reply to this | link to this | view in chronology ]

  • icon
    A Dan (profile), May 23rd, 2011 @ 4:24pm

    Are you chicken?

    "Just don't take a drink each time, because you might not make it to the end"

    That sounds like a challenge.

    reply to this | link to this | view in chronology ]

  • icon
    Jesse (profile), May 23rd, 2011 @ 4:53pm

    An appropriate response:

    Assuming this superinjunction nonsense continues, here's what British media should do. Rather than refer to the subject, just call them, "He who should not be named as of May 3, 2011" (or whatever date they bought their superinjunction).

    Someone else could keep a superinjunction superlist, preferably hosted outside the UK. Even in the UK, one would imagine it be acceptable to report on who actually has a superinjunction (otherwise how would you know who you couldn't write about???)

    reply to this | link to this | view in chronology ]

  • identicon
    Difster, May 23rd, 2011 @ 9:26pm

    Is it just me or does the whole thing seem like a reverse version of telephone tag where everyone is repeating the correct message but the originator is denying any knowledge of it?

    reply to this | link to this | view in chronology ]

  • icon
    mike allen (profile), May 24th, 2011 @ 12:06am

    I a few ago couldn't care less about what this soccer moron did in bed. The moment a judge said i am not allowed to see his name it then became must have information. As soon as I and everyone else in the country were told you cant talk about this it became main topic. If Giggs had not bothered to waist his money he would be in the papers for about a day and forgotten. Now he enshrined himself in history great work.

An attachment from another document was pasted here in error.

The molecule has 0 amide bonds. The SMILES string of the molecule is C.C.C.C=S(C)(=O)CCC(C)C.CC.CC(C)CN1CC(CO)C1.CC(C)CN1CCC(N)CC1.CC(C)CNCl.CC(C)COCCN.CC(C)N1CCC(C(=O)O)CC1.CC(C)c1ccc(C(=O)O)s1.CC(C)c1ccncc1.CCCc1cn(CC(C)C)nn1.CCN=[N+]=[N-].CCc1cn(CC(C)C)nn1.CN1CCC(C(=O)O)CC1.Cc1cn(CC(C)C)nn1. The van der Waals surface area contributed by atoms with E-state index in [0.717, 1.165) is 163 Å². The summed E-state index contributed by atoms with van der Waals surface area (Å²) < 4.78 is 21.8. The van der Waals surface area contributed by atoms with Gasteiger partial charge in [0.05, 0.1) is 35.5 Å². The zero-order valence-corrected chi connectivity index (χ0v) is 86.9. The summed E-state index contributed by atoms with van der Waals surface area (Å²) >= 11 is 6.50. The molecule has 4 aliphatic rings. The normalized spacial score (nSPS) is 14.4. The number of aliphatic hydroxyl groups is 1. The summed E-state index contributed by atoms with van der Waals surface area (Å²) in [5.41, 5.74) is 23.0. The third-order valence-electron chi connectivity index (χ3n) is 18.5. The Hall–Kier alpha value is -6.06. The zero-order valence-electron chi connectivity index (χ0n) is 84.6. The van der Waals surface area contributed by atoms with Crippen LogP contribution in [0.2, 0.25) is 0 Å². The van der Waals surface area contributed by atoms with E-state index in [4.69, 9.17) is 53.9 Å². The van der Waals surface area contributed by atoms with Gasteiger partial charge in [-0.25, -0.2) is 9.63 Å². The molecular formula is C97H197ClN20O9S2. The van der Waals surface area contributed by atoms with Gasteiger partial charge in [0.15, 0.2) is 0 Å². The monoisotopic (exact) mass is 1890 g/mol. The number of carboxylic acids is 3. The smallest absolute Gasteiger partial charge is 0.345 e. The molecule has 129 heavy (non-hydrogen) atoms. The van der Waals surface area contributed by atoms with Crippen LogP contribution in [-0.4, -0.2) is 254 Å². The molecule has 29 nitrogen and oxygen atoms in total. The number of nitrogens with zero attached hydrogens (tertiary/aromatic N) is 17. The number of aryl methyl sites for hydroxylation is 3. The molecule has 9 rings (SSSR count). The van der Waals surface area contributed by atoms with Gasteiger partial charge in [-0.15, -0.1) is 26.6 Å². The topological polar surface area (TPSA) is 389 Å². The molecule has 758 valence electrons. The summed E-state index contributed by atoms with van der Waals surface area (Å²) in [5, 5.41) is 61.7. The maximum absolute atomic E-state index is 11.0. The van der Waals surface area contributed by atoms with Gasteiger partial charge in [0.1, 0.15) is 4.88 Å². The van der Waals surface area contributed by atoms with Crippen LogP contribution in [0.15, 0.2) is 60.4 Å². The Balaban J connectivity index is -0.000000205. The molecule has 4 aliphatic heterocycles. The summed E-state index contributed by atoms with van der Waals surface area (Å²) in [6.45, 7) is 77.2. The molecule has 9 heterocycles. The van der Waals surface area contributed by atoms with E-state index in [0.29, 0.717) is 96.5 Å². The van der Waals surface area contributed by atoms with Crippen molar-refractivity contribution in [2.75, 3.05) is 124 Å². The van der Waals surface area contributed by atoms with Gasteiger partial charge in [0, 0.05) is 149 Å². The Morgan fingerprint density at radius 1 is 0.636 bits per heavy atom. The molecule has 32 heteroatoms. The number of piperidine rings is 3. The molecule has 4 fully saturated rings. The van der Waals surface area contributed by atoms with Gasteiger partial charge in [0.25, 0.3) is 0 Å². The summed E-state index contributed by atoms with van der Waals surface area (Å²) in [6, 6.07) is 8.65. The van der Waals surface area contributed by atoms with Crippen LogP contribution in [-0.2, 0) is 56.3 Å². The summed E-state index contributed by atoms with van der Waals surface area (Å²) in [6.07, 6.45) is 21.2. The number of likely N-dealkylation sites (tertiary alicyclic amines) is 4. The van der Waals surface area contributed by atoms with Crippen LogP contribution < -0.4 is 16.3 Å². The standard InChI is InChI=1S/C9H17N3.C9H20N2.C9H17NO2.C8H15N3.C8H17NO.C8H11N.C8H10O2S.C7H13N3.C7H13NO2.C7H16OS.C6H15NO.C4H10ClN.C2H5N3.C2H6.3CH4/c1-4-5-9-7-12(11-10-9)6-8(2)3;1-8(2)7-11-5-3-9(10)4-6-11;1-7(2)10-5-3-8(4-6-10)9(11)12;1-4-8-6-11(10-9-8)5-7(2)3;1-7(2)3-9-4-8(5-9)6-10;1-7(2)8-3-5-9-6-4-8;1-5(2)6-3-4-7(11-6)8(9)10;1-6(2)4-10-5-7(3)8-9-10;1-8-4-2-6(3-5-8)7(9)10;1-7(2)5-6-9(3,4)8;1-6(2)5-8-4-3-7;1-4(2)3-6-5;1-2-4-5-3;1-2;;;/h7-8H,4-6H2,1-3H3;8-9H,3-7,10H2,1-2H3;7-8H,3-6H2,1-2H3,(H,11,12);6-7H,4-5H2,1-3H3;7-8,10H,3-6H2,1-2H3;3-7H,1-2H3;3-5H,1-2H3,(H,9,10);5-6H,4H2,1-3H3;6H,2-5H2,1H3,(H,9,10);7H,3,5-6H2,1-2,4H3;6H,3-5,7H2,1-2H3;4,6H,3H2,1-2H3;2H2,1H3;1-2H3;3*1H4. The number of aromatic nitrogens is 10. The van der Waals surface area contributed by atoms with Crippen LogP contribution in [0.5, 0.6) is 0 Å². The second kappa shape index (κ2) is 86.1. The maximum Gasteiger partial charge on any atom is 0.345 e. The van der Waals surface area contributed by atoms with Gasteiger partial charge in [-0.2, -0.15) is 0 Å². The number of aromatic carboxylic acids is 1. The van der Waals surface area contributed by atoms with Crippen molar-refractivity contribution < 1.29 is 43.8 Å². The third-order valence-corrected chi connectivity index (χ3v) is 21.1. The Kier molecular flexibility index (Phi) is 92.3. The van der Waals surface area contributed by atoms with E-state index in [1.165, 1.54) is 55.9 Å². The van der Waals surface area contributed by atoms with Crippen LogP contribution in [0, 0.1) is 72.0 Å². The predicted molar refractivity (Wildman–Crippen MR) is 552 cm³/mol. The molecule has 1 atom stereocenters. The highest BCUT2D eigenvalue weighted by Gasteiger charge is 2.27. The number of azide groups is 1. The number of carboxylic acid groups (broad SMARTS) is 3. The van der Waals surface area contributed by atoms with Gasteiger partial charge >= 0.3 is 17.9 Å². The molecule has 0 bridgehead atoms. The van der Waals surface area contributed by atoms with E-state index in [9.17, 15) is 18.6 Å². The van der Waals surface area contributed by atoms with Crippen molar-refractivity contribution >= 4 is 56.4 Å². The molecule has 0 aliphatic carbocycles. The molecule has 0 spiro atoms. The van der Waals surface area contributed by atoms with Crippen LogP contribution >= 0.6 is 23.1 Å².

reply to this | link to this | view in chronology ]

  • identicon
    FuzzyDuck, May 24th, 2011 @ 12:45am

    The shoking thing

    The most shocking thing is of course that Ryan Giggs was allowed to publicly name and accuse Imogen Thomas, dragging her through the mud, while he was hiding behind the safety of a super injunction that didn't allow Imogen to fight back.

    Either everybody's privacy is respected or nobody's, but it can't be one-sided like that.

    Ryan Giggs has rightfully earned his place in history as one major a*hole taken down by the Internet. It couldn't have happened to a more deserving person.

    Don't fuck with the Internet.

    reply to this | link to this | view in chronology ]

  • icon
    Capitalist Lion Tamer (profile), May 24th, 2011 @ 2:53am


    Perfectly cromulent.

    reply to this | link to this | view in chronology ]

  • identicon
    Robert, May 24th, 2011 @ 4:13am